5 Things You Should Know About Curtains

You may think that curtains are ‘just curtains’, but we think that they are so much more than ‘curtains’. Before you order your Stitched curtains, here are 5 things that you should know to make sure that your windows are dressed to impress.

neutral interior decor with matching grey curtains


Starting at the Top

Many of us make the mistake of focusing on the pretty, pretty fabrics of our curtains, without giving much thought to the bit at the top. This curtail piece of window-dressing real estate is called the heading and apart from fabric choice, it is the most important part of a pair of curtains. The heading determines how the curtains will hang, and has a huge impact on the look and style you will end up with. For example, if you’re going for a sleek and modern look, there’s no better heading than a Wave that glides effortlessly along a track. If you’re a traditionalist, then the Goblet is the heading for you. Conveniently, Stitched offer 7 different headings, which can all be customised with a different pole or track, depending on your style.

close up of curtain on a curtain rail


Keeping Things on Track

Some important bits of window dressing lingo: Curtains hang on poles or tracks. Poles have visible rings, tracks have internal sliders. It’s important to know the difference because Poles require an extra bit of hardware. Poles need stoppers at each end, which stop the curtain rings from falling off the pole. These are officially called ‘finials’ and as they come in many different shapes and sizes, they can add an extra bit of customisation and style to your windows’ look. Think of them as earrings or accessories for your windows. To keep life simple Stitched has carefully selected some classic styles for you to choose from. Oh, and they’ve made things a little easier by calling them ‘pole caps’ – because learning about curtains is fun, but the official terminology can be a tad confusing!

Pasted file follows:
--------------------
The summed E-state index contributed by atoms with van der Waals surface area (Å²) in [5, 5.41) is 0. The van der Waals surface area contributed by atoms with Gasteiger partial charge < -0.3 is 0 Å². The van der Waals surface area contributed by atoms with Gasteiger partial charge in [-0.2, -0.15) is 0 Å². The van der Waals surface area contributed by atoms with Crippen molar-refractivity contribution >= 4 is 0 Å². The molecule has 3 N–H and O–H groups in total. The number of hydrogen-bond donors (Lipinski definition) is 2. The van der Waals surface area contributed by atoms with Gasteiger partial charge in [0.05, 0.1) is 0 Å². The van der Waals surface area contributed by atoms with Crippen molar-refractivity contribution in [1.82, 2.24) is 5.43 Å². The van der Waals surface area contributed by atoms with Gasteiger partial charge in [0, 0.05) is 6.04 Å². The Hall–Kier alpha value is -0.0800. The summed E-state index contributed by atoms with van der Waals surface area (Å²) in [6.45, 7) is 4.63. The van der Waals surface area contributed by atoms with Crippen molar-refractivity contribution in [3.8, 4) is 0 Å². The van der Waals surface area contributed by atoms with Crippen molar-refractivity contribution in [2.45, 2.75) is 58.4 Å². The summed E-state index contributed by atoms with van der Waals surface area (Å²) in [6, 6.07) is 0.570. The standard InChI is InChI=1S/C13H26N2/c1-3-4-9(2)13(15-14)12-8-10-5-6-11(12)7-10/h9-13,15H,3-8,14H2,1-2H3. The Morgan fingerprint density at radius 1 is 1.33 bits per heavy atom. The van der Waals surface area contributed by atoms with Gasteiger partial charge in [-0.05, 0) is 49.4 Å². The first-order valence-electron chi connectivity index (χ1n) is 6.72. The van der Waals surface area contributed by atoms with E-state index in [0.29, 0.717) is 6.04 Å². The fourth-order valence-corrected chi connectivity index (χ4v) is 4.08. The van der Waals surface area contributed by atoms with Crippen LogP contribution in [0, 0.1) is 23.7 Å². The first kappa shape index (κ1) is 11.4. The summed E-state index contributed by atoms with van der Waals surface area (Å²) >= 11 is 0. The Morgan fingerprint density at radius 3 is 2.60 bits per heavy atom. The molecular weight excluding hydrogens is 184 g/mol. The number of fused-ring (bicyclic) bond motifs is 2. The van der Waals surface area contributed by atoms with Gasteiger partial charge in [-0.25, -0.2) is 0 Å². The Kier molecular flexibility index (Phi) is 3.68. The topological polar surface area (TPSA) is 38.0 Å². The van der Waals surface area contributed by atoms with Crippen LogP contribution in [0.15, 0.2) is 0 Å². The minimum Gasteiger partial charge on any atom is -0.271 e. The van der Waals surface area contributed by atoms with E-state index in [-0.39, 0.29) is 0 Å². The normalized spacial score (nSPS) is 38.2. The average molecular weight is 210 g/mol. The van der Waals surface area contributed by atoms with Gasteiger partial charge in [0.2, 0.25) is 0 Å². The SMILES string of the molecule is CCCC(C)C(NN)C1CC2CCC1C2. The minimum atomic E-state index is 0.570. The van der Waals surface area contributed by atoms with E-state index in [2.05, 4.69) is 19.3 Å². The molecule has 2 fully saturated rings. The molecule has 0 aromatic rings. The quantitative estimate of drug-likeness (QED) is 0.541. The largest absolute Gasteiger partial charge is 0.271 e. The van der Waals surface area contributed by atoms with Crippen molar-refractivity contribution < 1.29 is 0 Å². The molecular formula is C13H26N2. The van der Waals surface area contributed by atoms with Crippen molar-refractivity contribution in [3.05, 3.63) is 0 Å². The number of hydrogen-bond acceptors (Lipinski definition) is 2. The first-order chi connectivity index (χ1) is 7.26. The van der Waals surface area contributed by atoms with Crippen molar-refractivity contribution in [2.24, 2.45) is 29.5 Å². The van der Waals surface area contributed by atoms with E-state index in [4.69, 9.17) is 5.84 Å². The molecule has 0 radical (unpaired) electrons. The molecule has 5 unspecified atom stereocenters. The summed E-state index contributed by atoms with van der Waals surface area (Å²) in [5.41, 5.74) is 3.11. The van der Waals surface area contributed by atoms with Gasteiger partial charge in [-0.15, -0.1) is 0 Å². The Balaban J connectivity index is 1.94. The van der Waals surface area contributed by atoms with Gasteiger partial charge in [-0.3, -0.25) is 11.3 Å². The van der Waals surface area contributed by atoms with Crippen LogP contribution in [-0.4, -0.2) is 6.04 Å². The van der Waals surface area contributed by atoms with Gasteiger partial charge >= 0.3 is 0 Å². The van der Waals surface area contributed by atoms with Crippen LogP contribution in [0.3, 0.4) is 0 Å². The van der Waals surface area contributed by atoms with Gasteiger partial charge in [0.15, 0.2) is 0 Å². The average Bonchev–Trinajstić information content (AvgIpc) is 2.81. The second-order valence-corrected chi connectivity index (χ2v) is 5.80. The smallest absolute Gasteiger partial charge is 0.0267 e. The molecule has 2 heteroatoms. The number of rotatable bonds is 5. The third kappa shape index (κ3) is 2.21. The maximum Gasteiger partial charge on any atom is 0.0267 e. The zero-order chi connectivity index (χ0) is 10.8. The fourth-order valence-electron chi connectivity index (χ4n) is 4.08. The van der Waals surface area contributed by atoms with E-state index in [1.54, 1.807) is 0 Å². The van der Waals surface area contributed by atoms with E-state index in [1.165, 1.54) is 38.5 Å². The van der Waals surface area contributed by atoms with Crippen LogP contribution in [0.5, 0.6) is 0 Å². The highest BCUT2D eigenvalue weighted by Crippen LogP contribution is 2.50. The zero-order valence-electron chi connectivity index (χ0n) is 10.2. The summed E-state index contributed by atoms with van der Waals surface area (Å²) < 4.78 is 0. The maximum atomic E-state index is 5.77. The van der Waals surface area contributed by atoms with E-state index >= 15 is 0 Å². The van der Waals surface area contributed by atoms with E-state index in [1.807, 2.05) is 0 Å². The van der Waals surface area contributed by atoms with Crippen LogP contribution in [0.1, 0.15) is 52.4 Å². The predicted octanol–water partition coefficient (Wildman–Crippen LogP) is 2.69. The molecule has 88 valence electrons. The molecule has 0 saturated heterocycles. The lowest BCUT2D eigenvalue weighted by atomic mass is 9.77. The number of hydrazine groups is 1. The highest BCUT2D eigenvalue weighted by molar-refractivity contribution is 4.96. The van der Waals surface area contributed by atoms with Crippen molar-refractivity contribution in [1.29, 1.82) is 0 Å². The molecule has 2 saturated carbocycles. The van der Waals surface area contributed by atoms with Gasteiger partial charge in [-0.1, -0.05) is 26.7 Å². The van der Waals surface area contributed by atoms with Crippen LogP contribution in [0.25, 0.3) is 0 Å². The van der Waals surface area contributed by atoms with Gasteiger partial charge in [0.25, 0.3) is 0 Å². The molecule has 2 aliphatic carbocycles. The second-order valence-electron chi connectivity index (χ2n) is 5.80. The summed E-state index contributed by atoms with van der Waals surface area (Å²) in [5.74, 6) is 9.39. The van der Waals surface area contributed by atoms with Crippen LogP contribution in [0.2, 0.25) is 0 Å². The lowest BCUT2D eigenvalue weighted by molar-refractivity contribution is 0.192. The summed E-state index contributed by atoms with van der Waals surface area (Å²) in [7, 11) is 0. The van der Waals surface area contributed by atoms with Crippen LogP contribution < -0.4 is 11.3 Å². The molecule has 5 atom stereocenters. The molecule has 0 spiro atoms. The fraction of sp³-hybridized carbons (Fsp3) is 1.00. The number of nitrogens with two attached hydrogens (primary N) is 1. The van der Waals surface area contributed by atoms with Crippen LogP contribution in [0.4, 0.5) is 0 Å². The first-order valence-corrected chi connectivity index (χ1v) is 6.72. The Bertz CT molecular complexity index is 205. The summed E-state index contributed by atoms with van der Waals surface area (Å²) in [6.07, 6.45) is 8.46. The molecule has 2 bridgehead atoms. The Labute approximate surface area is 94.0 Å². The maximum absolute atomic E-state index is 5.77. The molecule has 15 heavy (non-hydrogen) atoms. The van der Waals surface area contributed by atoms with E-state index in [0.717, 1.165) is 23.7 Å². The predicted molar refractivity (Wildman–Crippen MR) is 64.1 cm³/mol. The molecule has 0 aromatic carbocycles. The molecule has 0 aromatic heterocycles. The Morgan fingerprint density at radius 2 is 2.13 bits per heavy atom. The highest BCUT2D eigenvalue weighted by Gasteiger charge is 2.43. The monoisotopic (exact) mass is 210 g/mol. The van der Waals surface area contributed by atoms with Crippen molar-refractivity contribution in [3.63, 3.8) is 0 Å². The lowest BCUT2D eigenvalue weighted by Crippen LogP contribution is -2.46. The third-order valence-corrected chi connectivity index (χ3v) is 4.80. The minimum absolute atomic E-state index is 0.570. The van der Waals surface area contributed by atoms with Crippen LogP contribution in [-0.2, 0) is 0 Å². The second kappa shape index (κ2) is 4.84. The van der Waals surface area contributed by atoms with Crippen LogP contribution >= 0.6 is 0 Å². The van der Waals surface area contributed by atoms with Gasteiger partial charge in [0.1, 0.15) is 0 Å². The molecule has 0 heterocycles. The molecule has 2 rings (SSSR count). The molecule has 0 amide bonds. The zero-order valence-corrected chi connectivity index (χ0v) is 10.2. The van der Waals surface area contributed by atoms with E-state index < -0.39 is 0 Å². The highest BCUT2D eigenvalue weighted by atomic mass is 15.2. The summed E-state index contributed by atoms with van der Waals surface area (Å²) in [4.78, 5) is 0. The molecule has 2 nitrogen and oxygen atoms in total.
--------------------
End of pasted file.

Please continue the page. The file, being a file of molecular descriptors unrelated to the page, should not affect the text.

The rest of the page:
bright living room with yellow curtains


Let There be Light!

A common mistake is forgetting to account for what those in the Curtain trade call ‘stack back’. No-one wants their curtains to block the light from their windows when they are open, which is why it’s so important to make sure you’ve got enough room for the curtains to open right up, revealing the full surface of your window and letting in aaaaaalll the light. Different styles will stack back to different widths so be mindful of how much space there is on either side of your window frame when choosing your perfect curtains. If you send the Stitched Customer Service team a picture of your windows on their Web Chat, they’ll be able to advise you on what works best.

close up of neutral grey curtain


Walk the Line(ing)

One of the funnest parts of designing a pair of curtains is choosing the fabric (who doesn’t love free samples!), but did you know you’ll also have to choose a lining as well? The lining of your curtains is far more important than you might think, so make sure you know the difference between the different types and styles. Blackout linings block out light which might otherwise upset a good night’s sleep, while interlinings add weight, volume and warmth. These are great for creating a luxurious look or mitigating the relentless breeze caused by drafty windows. On the other hand, some fabrics look so good they don’t need a lining! Our fabric, Wool, hangs beautifully on its own like a finely tailored suit.

red wool curtain folding on the floor


Right Down to the Floor

Most people associate ‘pooling’ with sharing a car to work, but in the curtain biz, pooling is the word used for the amount of fabric that gathers on the floor at the foot of your window. Made-to-measure curtains are made with an extra 5cm, as floors are often a little wonky. Stitched call this normal pooling, but if you’re looking for some glamorous excess, generous pooling is the one for you, adding 12 cm of fabric added to the bottom of the curtain and create that luxurious look.

Customise your curtains + blinds now with our handy 3D product builder.